As the others remotely guide Wednesday to safety, Adrian shows up at the apartment, concerned about “Karen”. Thursday convinces Saturday to leave with Adrian, who has had a long-term sexual relationship with one of the sisters. Pretending to be Karen, Saturday has sex with Adrian and covertly links their bracelets, allowing Friday to hack into C.A.B. headquarters. On a video feed, they apparently find Monday in a holding cell. Meanwhile, C.A.B. agents corner and kill Wednesday. After Adrian leaves his apartment, C.A.B. agents kill Saturday as she tells them Monday was dating Adrian. Reasoning that she can not survive on her own, Friday sacrifices herself to give Thursday a chance to rescue Monday when C.A.B. agents again storm the sisters’ apartment.

Adrian hears about the incident and rushes to the apartment. Thursday takes him hostage and blames him for her sisters’ deaths. He is at first confused but claims to love Monday after realizing they are siblings. Thursday convinces Adrian to help by telling him Monday is still alive. Adrian sneaks Thursday into C.A.B. headquarters in a body bag. As she is prepared for disposal, a child undergoes cryosleep. Instead of being frozen, she is incinerated, which Thursday records. After overpowering the guards, Adrian and Thursday rescue Monday. But when they reached her cell, they learn that it’s Tuesday. They deduced that it is Monday who has sold them out to Cayman.


After a scuffle, Thursday shoots Monday and leaves her for dead. As Cayman hosts a fundraiser, Tuesday and Adrian broadcast Thursday’s video footage. The crowd turns on Cayman, who insists she only did what was necessary. Monday staggers into the fundraiser, but a C.A.B. agent shoots her before she can kill Cayman. As the crowd flees, dying Monday reveals to the others that she was pregnant. In the aftermath, the Child Allocation Act is repealed and Cayman faces the death penalty. Thursday, Adrian, and Tuesday watch Monday’s and Adrian’s twins develop in an artificial womb. Tuesday and Thursday rename themselves Terry and Karen, respectively.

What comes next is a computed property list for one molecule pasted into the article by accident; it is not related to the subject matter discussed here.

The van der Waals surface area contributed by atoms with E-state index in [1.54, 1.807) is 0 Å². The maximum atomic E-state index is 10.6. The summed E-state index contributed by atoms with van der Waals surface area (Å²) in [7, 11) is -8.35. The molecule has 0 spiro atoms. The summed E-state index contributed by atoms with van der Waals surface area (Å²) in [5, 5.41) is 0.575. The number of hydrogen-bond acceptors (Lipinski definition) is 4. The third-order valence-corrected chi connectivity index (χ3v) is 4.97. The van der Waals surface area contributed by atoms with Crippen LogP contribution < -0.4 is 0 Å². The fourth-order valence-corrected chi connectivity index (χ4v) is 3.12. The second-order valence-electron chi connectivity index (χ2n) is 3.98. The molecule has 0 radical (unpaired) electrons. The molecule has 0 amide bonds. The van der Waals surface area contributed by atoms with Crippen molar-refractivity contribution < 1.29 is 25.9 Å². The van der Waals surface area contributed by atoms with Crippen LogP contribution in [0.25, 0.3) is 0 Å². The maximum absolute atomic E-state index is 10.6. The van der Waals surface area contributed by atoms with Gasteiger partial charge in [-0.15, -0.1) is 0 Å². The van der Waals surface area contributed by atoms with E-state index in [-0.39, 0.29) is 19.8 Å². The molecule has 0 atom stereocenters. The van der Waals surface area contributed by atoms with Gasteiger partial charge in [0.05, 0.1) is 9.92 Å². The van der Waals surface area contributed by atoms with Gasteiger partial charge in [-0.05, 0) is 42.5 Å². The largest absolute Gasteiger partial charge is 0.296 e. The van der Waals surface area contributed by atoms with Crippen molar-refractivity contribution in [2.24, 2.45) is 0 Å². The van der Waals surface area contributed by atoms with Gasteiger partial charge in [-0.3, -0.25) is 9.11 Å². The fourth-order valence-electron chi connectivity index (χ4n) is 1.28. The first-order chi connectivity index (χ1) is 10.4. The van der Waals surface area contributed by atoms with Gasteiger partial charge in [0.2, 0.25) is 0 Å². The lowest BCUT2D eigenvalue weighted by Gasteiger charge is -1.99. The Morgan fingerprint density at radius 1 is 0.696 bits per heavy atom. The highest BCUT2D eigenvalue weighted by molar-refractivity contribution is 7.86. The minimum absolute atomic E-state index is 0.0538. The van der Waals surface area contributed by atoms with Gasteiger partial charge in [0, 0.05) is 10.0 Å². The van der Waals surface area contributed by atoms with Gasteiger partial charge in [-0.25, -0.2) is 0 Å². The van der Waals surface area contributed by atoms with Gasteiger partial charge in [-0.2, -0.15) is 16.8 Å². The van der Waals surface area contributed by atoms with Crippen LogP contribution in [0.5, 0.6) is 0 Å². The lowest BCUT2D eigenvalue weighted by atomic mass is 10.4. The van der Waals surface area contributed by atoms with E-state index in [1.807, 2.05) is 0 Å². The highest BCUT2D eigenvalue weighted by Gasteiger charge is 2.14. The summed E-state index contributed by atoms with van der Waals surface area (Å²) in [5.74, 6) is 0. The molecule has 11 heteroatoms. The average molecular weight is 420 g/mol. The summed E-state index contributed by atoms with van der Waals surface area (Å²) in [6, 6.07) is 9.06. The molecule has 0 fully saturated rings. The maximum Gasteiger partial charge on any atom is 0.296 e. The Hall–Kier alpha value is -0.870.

Thursday 14th September 2017

Posted in Life the Universe and Other Things on September 14, 2017 by bishshat

19 09 17 (10)

No More Tears (Enough Is Enough)

 Bruce Roberts and Paul F. Jabara

It’s raining, it’s pouring
My lovelife is boring me to tears
After all these years

No sunshine, no moonlight
No stardust, no sign of romance
We don’t stand a chance

I’ve always dreamed I’d found the perfect lover
But he turned out to be like every other man
Our love, our love

Raining (raining)
Pouring (pouring)
There’s nothing left for us here
And we won’t waste another tear

If you’ve had enough
Don’t put up with his stuff
Don’t you do it
If you’ve had your fill
Get the check pay the bill
You can do it

Tell him to just get out
Nothing left to talk about
Pack his raincoat show him out
Just look him in the eyes and simple shout

Enough is enough is enough
I can’t go on, I can’t go on, no more no
Enough is enough, is enough
I want him out, I want him out that door now

Enough is enough

If you’ve reached the end
Don’t pretend that it’s right
When it’s over (It’s over)
If the feeling is gone
Don’t think twice just move on
Get it over (over, over)
Tell him to just get out, say it clearly, spell it out

Enough is enough is enough
I can’t go on, I can’t go on, no more no
Enough is enough is enough
I want him out, I want him out that door now

Enough is enough

I’ve always dreamed to find the perfect lover
But he turns out to be like every other man
Our love (I had no choice from the start)
Our love (I’ve gotta listen to my heart)